During the course of my blogging activities, this is the third time I’ve talked about something the security industry should do that I believe is so obvious that I called it a “no-brainer”.
The second was in reference to the use of whitelisting in the hypervisor/VMM (especially the “parent” or Dom0 partition) layer to prevent the execution of unauthorized code in this security-sensitive layer.
I’ll add a third to the list: hardware-based root of trust measurements for ensuring hypervisor/VMM integrity at boot. TPM chips that form the foundation for this measurement are nearly ubiquitous in desktops and heading this way for servers. Microsoft has already shown this technology is feasible for mainstream commercial adoption with a TPM-based root of trust option for BitLocker (available in the Ultimate and Enterprise SKUs of Windows Vista).
Since this virtualization layer is so sensitive, why don’t we make sure it hasn’t been tampered with during the boot process?
Very few vendors do this today – for example a vendor and technology I identified as a 2009 Gartner “Cool Vendor” Integrity Global Security’s INTEGRITY (spun out from Green Hill’s military-grade solution) offers this. Looking forward, Citrix has promised this with its new desktop hypervisor. It’s also on VMware’s roadmap for vSphere (the next release of ESX). Let’s hope this feature makes it into the shipping release of vSphere.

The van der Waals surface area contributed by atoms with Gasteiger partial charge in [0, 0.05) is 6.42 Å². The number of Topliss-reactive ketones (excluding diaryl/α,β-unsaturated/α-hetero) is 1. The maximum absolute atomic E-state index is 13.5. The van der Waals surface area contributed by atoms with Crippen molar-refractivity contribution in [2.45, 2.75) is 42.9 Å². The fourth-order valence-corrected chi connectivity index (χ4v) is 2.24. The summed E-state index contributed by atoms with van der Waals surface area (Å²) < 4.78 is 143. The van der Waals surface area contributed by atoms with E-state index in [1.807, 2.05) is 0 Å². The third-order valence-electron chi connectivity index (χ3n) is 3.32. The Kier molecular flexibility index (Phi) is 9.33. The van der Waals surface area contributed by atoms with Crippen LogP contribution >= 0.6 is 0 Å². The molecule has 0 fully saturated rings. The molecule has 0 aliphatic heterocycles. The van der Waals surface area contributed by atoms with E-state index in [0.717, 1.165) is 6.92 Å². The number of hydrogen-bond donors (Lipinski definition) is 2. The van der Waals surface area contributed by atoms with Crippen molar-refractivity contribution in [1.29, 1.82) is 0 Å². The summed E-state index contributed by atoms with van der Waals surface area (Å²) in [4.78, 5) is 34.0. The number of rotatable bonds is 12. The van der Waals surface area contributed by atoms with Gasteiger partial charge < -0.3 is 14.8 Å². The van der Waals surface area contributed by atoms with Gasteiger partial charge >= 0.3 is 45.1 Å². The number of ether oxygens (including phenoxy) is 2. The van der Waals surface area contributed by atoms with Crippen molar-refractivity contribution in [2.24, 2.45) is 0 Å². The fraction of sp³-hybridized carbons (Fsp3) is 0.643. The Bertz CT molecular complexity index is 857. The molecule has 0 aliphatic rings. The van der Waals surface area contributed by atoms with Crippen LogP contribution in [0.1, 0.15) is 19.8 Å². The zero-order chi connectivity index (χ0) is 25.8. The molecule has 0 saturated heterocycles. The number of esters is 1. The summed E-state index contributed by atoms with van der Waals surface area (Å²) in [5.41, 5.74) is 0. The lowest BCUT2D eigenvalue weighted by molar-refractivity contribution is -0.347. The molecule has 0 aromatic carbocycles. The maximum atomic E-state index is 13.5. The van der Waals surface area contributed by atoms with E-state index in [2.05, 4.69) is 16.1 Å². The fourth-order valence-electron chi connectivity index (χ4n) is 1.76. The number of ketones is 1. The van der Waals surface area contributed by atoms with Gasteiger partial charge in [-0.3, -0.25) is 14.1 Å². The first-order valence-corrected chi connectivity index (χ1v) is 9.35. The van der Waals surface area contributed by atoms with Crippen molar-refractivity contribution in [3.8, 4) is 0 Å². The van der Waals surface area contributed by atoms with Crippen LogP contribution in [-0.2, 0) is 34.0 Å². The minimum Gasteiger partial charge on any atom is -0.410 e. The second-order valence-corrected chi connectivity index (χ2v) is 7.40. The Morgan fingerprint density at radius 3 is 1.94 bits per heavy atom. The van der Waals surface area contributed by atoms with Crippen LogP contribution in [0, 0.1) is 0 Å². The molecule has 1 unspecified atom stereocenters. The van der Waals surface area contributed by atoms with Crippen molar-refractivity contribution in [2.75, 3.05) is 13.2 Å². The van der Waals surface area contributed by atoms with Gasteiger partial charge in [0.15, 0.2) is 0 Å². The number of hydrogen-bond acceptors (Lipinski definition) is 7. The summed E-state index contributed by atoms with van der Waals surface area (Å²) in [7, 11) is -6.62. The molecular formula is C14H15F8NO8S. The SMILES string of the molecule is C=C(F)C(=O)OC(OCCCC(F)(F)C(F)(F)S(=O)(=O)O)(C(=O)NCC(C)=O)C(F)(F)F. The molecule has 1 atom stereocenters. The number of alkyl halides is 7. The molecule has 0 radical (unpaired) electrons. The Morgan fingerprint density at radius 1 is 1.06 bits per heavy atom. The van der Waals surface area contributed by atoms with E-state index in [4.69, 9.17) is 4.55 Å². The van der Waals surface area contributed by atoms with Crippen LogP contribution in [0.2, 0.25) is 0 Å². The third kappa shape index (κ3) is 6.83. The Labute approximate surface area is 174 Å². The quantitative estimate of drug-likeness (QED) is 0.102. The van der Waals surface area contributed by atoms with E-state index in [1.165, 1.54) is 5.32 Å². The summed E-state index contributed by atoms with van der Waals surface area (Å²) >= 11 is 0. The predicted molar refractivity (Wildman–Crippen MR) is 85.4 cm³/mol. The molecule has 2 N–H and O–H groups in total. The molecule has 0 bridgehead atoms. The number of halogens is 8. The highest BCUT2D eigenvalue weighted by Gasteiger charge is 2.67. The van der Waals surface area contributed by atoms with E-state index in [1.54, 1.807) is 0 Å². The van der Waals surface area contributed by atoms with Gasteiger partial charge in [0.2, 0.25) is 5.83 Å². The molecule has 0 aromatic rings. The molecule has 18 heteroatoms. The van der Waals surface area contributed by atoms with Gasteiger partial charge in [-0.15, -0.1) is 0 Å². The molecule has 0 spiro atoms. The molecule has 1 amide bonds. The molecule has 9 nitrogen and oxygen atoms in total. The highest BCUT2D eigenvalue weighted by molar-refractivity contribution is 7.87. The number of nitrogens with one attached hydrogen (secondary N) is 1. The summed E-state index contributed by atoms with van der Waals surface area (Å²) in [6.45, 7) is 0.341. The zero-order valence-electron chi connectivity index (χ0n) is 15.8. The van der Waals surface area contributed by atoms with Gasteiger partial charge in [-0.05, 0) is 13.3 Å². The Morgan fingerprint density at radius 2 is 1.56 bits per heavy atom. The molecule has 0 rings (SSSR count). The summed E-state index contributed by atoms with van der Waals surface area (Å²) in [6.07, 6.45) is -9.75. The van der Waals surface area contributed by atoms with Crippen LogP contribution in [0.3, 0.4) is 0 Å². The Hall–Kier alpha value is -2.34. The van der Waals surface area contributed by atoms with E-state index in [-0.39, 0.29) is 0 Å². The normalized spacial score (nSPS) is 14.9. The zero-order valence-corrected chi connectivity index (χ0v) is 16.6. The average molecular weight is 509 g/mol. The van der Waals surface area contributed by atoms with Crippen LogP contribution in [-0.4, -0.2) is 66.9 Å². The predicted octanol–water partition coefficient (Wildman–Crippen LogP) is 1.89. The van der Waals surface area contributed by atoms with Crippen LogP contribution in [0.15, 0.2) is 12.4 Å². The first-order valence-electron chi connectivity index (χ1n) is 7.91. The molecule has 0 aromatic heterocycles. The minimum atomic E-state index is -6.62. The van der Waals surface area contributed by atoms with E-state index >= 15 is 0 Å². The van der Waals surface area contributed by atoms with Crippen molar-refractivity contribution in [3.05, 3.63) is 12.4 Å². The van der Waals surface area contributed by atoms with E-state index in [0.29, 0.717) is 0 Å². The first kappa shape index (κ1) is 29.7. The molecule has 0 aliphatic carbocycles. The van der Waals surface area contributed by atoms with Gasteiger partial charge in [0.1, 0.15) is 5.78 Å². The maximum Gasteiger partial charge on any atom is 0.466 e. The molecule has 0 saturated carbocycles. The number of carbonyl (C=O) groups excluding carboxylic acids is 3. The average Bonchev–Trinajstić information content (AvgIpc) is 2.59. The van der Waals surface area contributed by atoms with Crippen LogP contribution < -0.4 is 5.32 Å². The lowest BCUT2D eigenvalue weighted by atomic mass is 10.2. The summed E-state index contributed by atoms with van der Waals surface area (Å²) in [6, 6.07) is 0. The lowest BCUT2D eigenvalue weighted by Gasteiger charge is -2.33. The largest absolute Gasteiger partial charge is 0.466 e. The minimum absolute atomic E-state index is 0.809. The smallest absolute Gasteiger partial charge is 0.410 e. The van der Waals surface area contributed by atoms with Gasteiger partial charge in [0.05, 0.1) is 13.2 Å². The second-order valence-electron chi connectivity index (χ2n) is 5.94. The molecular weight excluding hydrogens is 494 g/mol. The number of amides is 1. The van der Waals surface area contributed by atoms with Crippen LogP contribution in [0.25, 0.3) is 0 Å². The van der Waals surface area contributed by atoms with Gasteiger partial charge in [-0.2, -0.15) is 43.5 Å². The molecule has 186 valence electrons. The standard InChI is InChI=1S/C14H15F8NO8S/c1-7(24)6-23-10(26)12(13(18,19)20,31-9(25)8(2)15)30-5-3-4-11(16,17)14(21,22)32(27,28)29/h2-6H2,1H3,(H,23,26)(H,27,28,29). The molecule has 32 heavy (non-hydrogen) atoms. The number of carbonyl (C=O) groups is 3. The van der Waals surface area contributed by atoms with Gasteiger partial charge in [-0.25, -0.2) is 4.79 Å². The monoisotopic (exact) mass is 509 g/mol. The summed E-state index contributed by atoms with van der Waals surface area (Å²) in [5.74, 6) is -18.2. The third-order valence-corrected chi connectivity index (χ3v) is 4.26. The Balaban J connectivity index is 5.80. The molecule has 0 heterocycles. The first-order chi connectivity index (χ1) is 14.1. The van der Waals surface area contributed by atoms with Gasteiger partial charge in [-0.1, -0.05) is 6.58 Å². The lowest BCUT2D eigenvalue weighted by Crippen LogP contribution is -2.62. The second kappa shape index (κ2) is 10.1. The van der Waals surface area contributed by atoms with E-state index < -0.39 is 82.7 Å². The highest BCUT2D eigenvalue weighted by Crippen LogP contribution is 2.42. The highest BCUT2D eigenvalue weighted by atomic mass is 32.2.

By no means are we anywhere close to what is needed for sufficient trust in our hardware virtualization software, but measurement of the hypervisor/VMM is a mandatory starting point. The foundation of a trustable computing platform must start at the bottom.
I’ve been asking the industry to deliver this and a whole slew of security features for the hypervisor/VMM layer (and advising clients to pressure their vendors for these) for years. 2009 looks like the year that TPM-based root of trust hypervisor/VMM measurements will become mainstream. Seems like a no-brainer to me.